For the past school year, I’ve been taking groups of students to the garden every week, where we learn about everything from plant life to how to properly use a knife. Garden education seems to be highly undervalued in our society compared to standardized curriculum, yet it seems to provide broader life lessons than classroom curriculum. In the next decade, I’d love to see that change. The amount of education that can come from a garden is endless. Gardens aren’t just for learning how to grow plants, the education goes far beyond that and the garden educators at IslandWood continue to dazzle me with new things I can teach my students.

  1. Garden1 MZwangHealthy Lifestyle: In the United States, the number of children diagnosed as overweight or obese is growing at an epidemic pace and the number of children who are considered unfit is at an all-time high. This should be the cue for us to take preventative action.

    Garden programs can work to combat this epidemic by teaching students about healthy lifestyle choices, not just nutritionally, but physically as well. It takes a lot of hard work to grow a garden, and when it’s ready to harvest, the payoff is a highly nutritious bounty.

  2. Community Building and Social Development: Lessons in community building and social development aren’t graded in schools, but are equally important (I’d even argue more important) than academic achievement. Children need to learn how to develop a strong sense of community to ensure that our society can continue to operate successfully.

    Gardens create opportunities for students to work cooperatively and share responsibilities. They will learn negative consequences when they forget to water or let forget to close the gate behind them, but the garden will also provide positive reinforcement for proper care when it comes time to harvest and eat.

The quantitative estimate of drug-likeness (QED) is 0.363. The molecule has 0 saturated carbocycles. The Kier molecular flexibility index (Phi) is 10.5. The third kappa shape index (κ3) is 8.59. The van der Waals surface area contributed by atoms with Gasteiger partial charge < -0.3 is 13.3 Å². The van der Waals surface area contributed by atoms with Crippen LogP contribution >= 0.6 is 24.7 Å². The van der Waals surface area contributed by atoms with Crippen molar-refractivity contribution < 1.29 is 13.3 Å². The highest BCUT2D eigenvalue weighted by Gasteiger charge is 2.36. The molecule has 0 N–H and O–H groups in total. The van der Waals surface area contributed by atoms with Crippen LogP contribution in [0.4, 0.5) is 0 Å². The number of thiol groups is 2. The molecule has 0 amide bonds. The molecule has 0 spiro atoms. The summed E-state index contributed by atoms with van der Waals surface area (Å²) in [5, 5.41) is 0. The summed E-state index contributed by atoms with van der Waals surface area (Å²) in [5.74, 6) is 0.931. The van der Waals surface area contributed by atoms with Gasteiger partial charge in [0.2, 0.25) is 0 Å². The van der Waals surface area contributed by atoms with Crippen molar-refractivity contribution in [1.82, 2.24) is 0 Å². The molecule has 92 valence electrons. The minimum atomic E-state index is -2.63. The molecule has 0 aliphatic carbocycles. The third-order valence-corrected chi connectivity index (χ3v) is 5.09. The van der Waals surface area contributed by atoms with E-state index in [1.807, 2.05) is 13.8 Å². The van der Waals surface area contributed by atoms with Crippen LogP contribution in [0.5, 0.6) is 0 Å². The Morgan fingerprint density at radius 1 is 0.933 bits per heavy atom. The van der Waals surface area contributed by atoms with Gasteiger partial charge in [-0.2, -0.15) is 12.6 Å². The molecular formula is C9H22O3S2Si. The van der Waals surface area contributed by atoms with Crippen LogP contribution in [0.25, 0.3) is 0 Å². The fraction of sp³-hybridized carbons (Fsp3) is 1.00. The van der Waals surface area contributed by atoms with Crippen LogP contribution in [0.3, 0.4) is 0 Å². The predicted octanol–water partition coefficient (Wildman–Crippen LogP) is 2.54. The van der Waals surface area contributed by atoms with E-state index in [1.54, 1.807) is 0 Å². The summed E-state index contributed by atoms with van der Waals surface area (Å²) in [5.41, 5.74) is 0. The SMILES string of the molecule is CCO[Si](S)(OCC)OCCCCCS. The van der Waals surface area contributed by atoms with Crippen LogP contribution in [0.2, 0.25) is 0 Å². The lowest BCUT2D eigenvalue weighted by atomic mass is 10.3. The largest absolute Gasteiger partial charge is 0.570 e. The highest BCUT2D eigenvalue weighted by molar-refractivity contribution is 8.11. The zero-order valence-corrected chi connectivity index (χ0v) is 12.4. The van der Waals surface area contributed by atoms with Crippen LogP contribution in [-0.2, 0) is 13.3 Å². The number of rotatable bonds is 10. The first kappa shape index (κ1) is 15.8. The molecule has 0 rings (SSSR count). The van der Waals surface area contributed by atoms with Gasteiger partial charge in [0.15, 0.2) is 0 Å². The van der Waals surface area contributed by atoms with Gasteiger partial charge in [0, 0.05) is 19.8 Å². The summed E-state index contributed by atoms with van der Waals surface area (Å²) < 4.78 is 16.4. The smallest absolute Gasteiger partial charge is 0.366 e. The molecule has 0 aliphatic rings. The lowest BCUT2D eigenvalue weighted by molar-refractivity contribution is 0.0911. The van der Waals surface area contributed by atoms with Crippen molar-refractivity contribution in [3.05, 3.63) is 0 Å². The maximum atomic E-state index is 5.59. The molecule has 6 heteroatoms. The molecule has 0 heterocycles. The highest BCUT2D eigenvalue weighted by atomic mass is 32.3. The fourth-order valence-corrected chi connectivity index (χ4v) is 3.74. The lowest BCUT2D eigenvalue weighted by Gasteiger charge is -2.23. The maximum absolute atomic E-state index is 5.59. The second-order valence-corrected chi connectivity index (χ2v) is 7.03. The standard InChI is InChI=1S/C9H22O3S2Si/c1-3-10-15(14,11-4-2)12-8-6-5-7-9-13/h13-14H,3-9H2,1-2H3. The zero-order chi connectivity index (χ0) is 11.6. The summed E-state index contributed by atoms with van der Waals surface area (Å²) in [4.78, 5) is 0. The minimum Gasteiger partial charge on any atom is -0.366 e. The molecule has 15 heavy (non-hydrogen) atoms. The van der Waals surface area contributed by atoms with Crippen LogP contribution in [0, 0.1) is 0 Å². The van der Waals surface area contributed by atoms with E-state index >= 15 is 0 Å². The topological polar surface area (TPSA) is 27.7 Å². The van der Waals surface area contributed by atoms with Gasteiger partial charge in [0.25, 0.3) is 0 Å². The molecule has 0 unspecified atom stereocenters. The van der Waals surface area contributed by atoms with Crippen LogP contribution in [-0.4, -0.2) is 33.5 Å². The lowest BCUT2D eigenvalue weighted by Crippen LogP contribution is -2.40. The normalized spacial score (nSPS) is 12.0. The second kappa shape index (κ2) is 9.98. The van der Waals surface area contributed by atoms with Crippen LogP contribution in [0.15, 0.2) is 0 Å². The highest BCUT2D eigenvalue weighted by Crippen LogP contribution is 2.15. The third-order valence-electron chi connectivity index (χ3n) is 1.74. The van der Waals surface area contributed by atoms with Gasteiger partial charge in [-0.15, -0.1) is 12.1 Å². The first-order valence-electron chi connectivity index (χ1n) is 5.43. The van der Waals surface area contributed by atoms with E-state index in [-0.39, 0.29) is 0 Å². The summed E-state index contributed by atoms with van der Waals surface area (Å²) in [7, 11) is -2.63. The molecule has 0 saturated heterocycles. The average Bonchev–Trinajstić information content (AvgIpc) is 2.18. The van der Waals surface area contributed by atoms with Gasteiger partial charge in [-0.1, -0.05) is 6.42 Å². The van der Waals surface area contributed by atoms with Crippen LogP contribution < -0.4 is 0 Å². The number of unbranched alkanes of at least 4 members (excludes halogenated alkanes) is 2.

Gardening builds confidence, self-esteem, and pride as students watch their hard work pay off into beautiful, fruitful gardens. It also teaches the value of patience and hard work, which are the foundation to a good work ethic.

  3. Student Engagement: Learning in the garden offer students a unique perspective on learning. Gardens are exciting places full of surprises, thus making student engagement a simpler task than it can be in a classroom.

    Using garden spaces to supplement academic lessons also addresses the needs of students with different learning styles to absorb classroom content in a different way that is more suitable to them.  

  4. Environmental Stewardship: For many students, a school garden is the only chance they have to get close to nature and get their hands dirty. Many students lack access to garden space because of their living situations or choose to participate in organized sports or indoor activities.

    Through gardening, students get the opportunity to engage in small agricultural practices and explore the interconnections between the biotic and abiotic factors that sustain life and garner a stronger understanding of the natural world.